21 based as an organ of authority did function in
22 practice. It delegates authority not only on the basis
23 of Article 20 but also in the practical implementation
24 of that authority. This system of departmental
25 activity of the HVO is functioning in practice,
1 otherwise these documents would still be signed by the
2 President of the HVO.
3 Q. It is my submission that on the basis of the fact three,
4 four or ten documents have been passed signed by the
5 head of a department need not lead to the conclusion --
6 MR. CAYLEY: Mr. President, defence counsel is making
7 submissions to the court. He cannot make submissions
8 during the cross-examination of a witness.
9 JUDGE JORDA: Mr. Nobilo, I would like to tell you for the
10 last time, either you make rapid interpretations and ask
11 the questions, but you cannot argue here. You are
12 acting as if it was six months from now. At that time
13 you can have any interpretation or opinion you want.
14 Right now you must ask the question to the witness. He
15 will answer. If you say: "I think this and do you
16 agree", all right, but you cannot conduct yourself as
17 you are. I want to tell you now for the last time.
18 MR. NOBILO: I am just trying to initiate a discussion and
19 to obtain an answer. I'm not making any firm
20 submissions, but I can put the question differently.
21 Dr. Pajic, you are talking about a system
22 functioning in practice. Please look to see when the
23 key decisions were passed. On page 12 you find the
24 decree on the armed forces. When was it passed? What
1 A. July 3rd, 1992.
2 Q. Very good. When was the decision on the establishment
3 of criteria for defining confidential data on page 53
4 through page 58 passed?
5 A. On 3rd July 1992. With reference -- allow me to add --
6 with reference to Article 10 of the previous decree on
7 the armed forces of HZ H-B.
8 Q. That is correct. When were the Rules on military ID
9 cards on page 59 passed?
10 A. Also on July 3rd, 1992.
11 Q. When was Bruno Stojic appointed head of the department?
12 You have that document on page 66. The person who
13 signed these documents, when was he appointed?
14 A. May 3rd, 1992 -- sorry, sorry. 3rd July 1992. July
15 3rd, 1992.
16 Q. Therefore, are you still claiming that the system was
17 functioning in practice and all these documents were
18 passed in the same day, maybe with a few minutes'
20 A. Yes, I do claim, and I repeat that a system of
21 delegation of authority was functioning in practice
22 within the framework of the HVO.
23 Q. Let us now go on to document 3 of Exhibit 38, page 3 of
24 that document, document 3 of exhibit number 38. We are
25 talking here about the District Military Prosecutors'
1 offices. Up to then, up to the adoption of this
2 document, the military prosecutors' offices were part of
3 which organisation? Which organisation did the District
4 Military Prosecutors' office belong to?
5 A. I did not examine earlier documents on the basis of
6 which I could answer this question, but I assume,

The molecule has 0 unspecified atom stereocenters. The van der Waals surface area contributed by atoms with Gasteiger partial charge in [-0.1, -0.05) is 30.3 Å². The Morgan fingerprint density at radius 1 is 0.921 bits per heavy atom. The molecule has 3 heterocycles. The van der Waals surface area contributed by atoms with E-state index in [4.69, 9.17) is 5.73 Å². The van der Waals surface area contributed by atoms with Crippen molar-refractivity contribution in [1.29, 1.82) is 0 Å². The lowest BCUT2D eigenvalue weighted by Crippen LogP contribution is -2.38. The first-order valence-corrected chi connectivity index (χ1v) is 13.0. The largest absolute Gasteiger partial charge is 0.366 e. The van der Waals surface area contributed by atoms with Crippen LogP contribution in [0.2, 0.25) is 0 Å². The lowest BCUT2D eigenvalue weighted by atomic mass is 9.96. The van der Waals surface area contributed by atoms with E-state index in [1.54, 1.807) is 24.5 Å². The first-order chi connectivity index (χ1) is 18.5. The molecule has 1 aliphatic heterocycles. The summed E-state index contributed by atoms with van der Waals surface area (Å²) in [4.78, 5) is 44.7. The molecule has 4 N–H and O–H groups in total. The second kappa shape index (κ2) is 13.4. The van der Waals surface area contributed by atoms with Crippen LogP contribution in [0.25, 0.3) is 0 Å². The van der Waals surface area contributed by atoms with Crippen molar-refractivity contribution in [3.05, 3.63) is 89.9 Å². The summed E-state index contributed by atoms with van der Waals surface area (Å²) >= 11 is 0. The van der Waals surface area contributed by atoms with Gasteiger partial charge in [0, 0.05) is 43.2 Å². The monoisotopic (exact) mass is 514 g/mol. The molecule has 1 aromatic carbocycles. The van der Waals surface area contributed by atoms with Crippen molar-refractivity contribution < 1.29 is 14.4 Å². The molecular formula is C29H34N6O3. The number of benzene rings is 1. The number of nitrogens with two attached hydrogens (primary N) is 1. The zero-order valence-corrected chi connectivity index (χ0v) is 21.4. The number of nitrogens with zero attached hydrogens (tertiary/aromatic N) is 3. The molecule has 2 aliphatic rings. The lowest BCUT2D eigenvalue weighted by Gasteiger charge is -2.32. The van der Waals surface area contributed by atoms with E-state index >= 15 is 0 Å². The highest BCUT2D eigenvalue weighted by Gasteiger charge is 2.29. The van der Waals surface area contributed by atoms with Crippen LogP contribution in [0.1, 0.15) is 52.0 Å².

7 considering the overall organisation of the state, that
8 the District Military Prosecutors' offices were part
9 either of the secretariat of the Interior, the
10 secretariat of the Defence or the JNA.
11 Q. According to this decree, what was the nature of
12 Military Prosecutors' Offices in terms of the time-span
13 that they cover, and where is this indicated?
14 A. In the title it is stated that District Military
15 Prosecutors' offices in times of war or the immediate
16 threat of war.
17 Q. Who is the Military Prosecutor responsible to a military
18 or a civilian within the HZ H-B?
19 A. According to Article 4 the District Military Prosecutor
20 is responsible for his work to the Presidency of the HZ
22 Q. The civilian or military structure?
23 A. By definition it is the legislative body of the Croatian
24 Community of Herceg-Bosna, but in answer to your
25 question, the Presidency is a civilian body. However,
1 this answer would have to be qualified by the
2 composition of the Presidency, which included the HVO,
3 which we have already discussed.
4 Q. Please look at document 4 of Exhibit 38, page 6, the
5 decision on border crossings. Before this decision,
6 that is 12th November 1992, do you know who controlled
7 the border crossings in effect, in reality?
8 A. I do not have personal knowledge, because at the time
9 I did not use any of the listed border crossings, but
10 being familiar with the competence of control of border
11 crossings, those border crossings were controlled on the
12 one side by the police of The Republic of Croatia and on
13 the other by the police of the Republic of
15 Q. In 1992, after the formation of the Croatian Community
16 of Herceg-Bosna?
17 A. I thought you were asking me of the period that preceded
19 MR. CAYLEY: Please, Mr. President, the witness must be
20 allowed to answer the questions. Just because counsel
21 disagrees with what he is actually saying, he can't
22 simply keep saying. "No, no, no,".
23 JUDGE JORDA: Professor, would you please answer the
25 A. According to, this the decision on border crossings with
1 The Republic of Croatia Article 3, it says that: